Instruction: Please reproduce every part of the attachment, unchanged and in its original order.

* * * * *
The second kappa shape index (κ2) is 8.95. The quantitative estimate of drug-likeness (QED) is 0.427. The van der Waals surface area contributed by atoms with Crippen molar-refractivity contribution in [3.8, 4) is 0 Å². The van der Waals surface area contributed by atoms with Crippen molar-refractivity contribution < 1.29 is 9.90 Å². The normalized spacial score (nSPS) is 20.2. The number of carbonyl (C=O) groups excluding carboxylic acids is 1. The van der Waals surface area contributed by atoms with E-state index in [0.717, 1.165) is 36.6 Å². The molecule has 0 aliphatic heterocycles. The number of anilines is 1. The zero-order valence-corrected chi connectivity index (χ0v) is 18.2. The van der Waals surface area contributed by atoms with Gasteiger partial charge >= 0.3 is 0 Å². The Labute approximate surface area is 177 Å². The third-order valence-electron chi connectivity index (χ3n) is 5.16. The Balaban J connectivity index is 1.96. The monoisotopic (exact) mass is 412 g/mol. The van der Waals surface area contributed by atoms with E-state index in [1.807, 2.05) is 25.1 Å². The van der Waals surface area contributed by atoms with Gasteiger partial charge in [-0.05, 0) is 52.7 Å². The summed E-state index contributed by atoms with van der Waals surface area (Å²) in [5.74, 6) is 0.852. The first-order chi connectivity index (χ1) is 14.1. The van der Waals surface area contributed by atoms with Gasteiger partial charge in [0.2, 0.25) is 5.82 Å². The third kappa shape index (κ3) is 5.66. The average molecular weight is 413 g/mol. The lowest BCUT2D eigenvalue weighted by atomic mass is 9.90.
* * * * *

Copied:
The second kappa shape index (κ2) is 8.95. The quantitative estimate of drug-likeness (QED) is 0.427. The van der Waals surface area contributed by atoms with Crippen molar-refractivity contribution in [3.8, 4) is 0 Å². The van der Waals surface area contributed by atoms with Crippen molar-refractivity contribution < 1.29 is 9.90 Å². The normalized spacial score (nSPS) is 20.2. The number of carbonyl (C=O) groups excluding carboxylic acids is 1. The van der Waals surface area contributed by atoms with E-state index in [0.717, 1.165) is 36.6 Å². The molecule has 0 aliphatic heterocycles. The number of anilines is 1. The zero-order valence-corrected chi connectivity index (χ0v) is 18.2. The van der Waals surface area contributed by atoms with Gasteiger partial charge >= 0.3 is 0 Å². The Labute approximate surface area is 177 Å². The third-order valence-electron chi connectivity index (χ3n) is 5.16. The Balaban J connectivity index is 1.96. The monoisotopic (exact) mass is 412 g/mol. The van der Waals surface area contributed by atoms with E-state index in [1.807, 2.05) is 25.1 Å². The van der Waals surface area contributed by atoms with Gasteiger partial charge in [-0.05, 0) is 52.7 Å². The summed E-state index contributed by atoms with van der Waals surface area (Å²) in [5.74, 6) is 0.852. The first-order chi connectivity index (χ1) is 14.1. The van der Waals surface area contributed by atoms with Gasteiger partial charge in [0.2, 0.25) is 5.82 Å². The third kappa shape index (κ3) is 5.66. The average molecular weight is 413 g/mol. The lowest BCUT2D eigenvalue weighted by atomic mass is 9.90.